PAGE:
The 2017 legislative session has come to an end. Policymakers supported my legislation this session, reforming school funding and protecting pets left inside of hot vehicles.
Indiana invests over half of its funds in K-12 education. However, on average only 57 percent of that school funding reaches the classroom. Under the current system, school corporations must adhere to strict budgetary guidelines, which limit the ability to transfer funds for needed expenditures. These barriers result in Indiana’s classrooms not having access to the dollars they need to provide adequate resources to Hoosier students.
My proposal creates two simple funding categories: an education fund and an operations fund. Student instructional and learning expenditures will be paid only through the education fund, while expenditures related to maintenance, capital projects, transportation, bus replacement, utilities and other operations will be paid out of the operations fund. Schools would be able to transfer money between the two funds at their discretion. As a former principal and superintendent, I understand how valuable this budgetary flexibility will be for our school corporations. This funding reform will empower administrators to direct a greater share of resources to Hoosier students and educators.
This policy also reforms school property tax levies. Currently, school corporations have at least four property tax levies and their associated funds at their disposal. This legislation consolidates the capital, transportation and school bus replacement levies into a new operations levy. Usage of the revenue generated by the new levy would no longer be constrained by the narrow budgetary restrictions applied to the current levy system.
We need to break down these barriers that silo off school funds and provide better flexibility to schools.
In addition to education, I have a passion for animals. Currently, Indiana is 1 of only 27 states that does not have any laws protecting individuals who rescue animals left in hot vehicles. Even if the outside temperature is as low as 72 degrees, the temperature inside a car can reach up to 116 degrees within an hour. If pets are exposed to this type of heat for a period of time, not only will they suffer, but these animals could also endure permanent organ damage and death.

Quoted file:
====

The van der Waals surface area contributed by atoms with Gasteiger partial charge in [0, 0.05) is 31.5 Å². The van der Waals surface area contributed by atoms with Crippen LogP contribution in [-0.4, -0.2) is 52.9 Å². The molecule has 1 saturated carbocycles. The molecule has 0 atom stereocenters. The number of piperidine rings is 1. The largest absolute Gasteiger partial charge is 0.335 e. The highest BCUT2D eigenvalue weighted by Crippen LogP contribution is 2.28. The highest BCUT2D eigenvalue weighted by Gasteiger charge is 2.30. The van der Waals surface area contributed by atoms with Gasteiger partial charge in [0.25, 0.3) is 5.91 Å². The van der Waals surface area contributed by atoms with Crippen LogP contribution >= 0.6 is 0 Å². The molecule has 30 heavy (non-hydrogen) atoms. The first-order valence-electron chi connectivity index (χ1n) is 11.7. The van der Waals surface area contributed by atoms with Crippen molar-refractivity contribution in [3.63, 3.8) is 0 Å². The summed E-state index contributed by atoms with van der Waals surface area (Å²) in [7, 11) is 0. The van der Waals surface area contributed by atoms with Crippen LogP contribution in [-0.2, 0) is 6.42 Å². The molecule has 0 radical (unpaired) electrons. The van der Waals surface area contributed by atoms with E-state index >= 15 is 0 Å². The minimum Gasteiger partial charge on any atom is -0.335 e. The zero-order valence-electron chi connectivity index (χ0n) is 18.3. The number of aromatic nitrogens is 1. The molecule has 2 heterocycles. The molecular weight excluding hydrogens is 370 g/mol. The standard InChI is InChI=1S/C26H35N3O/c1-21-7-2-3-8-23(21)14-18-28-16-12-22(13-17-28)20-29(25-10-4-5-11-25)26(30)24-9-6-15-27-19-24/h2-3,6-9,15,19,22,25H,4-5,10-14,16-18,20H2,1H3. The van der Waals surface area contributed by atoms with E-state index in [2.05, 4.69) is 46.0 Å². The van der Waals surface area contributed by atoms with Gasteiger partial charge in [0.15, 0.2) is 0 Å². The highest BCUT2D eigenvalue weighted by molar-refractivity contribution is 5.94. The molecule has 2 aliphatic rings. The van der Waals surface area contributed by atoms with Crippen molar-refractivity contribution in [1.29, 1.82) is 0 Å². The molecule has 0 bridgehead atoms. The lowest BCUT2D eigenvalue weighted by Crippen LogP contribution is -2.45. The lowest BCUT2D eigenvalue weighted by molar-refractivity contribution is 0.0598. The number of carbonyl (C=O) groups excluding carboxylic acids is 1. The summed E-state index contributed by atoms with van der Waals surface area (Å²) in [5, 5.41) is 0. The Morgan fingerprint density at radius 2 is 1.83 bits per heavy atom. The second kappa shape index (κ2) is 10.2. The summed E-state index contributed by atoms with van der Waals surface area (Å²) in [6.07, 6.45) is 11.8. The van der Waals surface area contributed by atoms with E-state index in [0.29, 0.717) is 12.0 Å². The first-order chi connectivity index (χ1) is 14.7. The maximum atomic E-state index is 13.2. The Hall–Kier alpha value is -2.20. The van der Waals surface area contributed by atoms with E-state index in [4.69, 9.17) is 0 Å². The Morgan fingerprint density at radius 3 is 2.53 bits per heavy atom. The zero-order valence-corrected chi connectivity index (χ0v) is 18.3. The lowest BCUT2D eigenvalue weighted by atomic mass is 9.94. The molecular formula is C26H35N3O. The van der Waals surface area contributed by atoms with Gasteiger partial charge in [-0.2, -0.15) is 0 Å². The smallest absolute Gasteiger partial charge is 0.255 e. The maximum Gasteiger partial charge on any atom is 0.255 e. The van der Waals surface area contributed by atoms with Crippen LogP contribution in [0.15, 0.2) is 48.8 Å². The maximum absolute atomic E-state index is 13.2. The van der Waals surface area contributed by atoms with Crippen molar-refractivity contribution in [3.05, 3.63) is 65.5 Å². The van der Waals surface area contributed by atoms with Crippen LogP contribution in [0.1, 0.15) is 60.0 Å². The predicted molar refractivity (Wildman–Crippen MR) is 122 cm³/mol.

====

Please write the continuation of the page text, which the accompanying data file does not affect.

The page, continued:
Many people who see an animal stuck in a hot car will alert the police, who have the authority to act. But in those instances when public safety officers cannot immediately respond, citizens may step in, and these individuals deserve legal protections.
This new law will provide immunity from civil liability to citizens for property damage that may result from forcible entry into a vehicle. Before rescuing a pet from an unattended car, the person will be required to notify law enforcement and could only use a reasonable amount of force to remove the animal. Those individuals will also be responsible for waiting with the animal until an officer arrives on the scene. However, if an individual does not notify the police prior to entering a car to rescue a pet, that person could be held liable for any damages to the vehicle. This bill applies only to domestic, household pets and would not include livestock.
According to the director of Fort Wayne Animal Care and Control, there were 269 calls received for dogs being left in vehicles from May 1 through Sept. 30, 2016. In addition, nearly half of the animal-neglect calls were in response to animals left inside a car. The average interior temperatures of these vehicles was between 90 and 130 degrees, and an officer’s average response time ranged from 5 to 20 minutes.
It is important that Hoosiers are not punished for doing the right thing when stepping in to rescue these animals. Indiana will become the 26th state to address this issue in a legal manner.
These two new laws made it through the legislative process with a great deal of discussion from the Indiana House and the Senate. The two proposals are currently waiting for the governor’s consideration as new laws.
Please contact me with any questions at H32@iga.in.gov or call 317-232-9793.
State Rep. Tony Cook (R-Cicero) represents House District 32, which includes all of Tipton County and portions of Hamilton, Madison, Delaware, Howard and Grant counties.
A high-resolution photo of Cook can be downloaded by clicking here.